Defending a winding up petition properly can make the difference between the company continuing to trade - or being wound up. Our experts have dealt with 100's of these situations and know the best way to help a company facing a winding up order. Let us help you too.
Defending a winding up petition is possible – although only in certain circumstances. It must be remembered that a petitioner is able to issue a winding up petition where a debt of only £750 or more is validly due and owing.
However, in considering how to defend a winding up petition, the issues to consider are as follows:
- Is the debt subject to a genuine dispute? If the winding up order debt is genuinely disputed, then the winding up procedure is the wrong one for a petitioner to use in order to collect the debt. The right procedure is a “Part 7” claim in the traditional court and not the winding up insolvency court. If the debt is subject to a genuine dispute the court will strike out the winding up petition and order costs in your favour. However, legal advice is highly recommended to consider whether you have a genuine dispute or not. For example, simple cashflow difficulties and inability to pay now is not a genuine dispute. However, a dispute over whose terms and conditions bind the contract or whether the goods/services supplied are defective could constitute genuine grounds to dispute the debt. So long as you can dispute the debt and show that less than £750 is genuinely due and owing, then the petition can be struck out.
- If you have a counterclaim against the petitioner, this can lead to the petition being struck out. For example, if the debt claimed is £7,000 but you have a separate claim against the petitioner in respect of another matter or for losses arising out of the contract under which the goods or services were supplied, then this can lead to the petition being struck out if your claim overreaches their claim. For example, if your claim is £8,000 then the net effect is that your position is that the petitioner owes you the money and not the other way around. This can lead to a winding up petition being struck out.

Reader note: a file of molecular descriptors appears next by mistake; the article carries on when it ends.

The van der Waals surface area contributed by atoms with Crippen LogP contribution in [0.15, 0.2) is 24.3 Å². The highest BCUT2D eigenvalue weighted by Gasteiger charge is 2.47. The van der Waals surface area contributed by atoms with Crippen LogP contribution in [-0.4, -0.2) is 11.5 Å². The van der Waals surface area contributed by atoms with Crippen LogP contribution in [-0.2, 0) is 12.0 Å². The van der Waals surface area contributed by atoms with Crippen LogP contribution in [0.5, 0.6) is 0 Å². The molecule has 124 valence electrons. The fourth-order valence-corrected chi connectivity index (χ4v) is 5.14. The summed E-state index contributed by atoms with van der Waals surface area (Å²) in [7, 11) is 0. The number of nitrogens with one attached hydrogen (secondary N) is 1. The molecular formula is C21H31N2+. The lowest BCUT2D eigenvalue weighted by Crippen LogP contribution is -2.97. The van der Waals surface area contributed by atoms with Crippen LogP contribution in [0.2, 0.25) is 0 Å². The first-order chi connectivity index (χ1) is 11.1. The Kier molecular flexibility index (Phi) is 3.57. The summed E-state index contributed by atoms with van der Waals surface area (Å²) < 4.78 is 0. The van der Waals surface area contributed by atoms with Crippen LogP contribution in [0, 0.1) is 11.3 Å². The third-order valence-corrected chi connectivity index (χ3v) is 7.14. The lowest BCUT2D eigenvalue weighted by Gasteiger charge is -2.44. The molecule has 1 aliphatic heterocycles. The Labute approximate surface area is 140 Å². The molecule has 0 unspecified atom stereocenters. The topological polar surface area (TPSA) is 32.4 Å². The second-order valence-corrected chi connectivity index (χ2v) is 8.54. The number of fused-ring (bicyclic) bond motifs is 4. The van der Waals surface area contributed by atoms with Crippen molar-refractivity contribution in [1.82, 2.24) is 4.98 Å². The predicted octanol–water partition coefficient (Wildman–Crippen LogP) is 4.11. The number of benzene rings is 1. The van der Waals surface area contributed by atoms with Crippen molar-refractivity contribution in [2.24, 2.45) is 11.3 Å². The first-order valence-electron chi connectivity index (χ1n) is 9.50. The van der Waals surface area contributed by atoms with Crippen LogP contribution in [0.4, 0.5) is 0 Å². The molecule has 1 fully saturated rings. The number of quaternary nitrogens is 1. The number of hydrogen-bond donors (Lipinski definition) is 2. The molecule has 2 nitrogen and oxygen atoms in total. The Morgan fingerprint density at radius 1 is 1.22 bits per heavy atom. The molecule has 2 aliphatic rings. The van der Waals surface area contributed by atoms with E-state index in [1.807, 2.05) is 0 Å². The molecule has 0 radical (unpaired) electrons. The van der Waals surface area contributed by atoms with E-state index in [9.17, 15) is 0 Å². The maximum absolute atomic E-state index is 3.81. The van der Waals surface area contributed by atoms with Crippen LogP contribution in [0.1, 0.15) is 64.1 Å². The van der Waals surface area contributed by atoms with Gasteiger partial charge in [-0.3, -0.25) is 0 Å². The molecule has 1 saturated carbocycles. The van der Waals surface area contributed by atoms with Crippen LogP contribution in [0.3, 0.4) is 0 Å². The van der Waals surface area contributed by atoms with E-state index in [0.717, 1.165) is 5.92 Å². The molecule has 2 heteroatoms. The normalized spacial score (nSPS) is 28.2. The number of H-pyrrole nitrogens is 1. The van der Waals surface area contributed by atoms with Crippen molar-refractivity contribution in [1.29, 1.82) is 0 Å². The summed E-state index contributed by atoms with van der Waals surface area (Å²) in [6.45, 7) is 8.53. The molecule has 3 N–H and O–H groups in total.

- If the winding up petition document is defective or procedurally wrong in any way, this can lead to the winding up order being struck out. If the petitioner has tried to prepare the document without legal advice, it can often have procedural errors in it. Equally, if the winding up petition is not served correctly in accordance with the winding up petition company law rules, then this too can lead to the winding up petition being dismissed. Proper adherence to the winding up procedure is vital. Failure to do so can lead to winding up petition dismissal.
Francis Wilks & Jones is the UK’s leading firm of winding up petition solicitors. We are experts in what we do and can help you defend a winding up petition. Our knowledge of the winding up petitions is first rate and our results excellent. Whatever your winding up petition enquiry, we can assist. Call now for a friendly winding up petition consultation.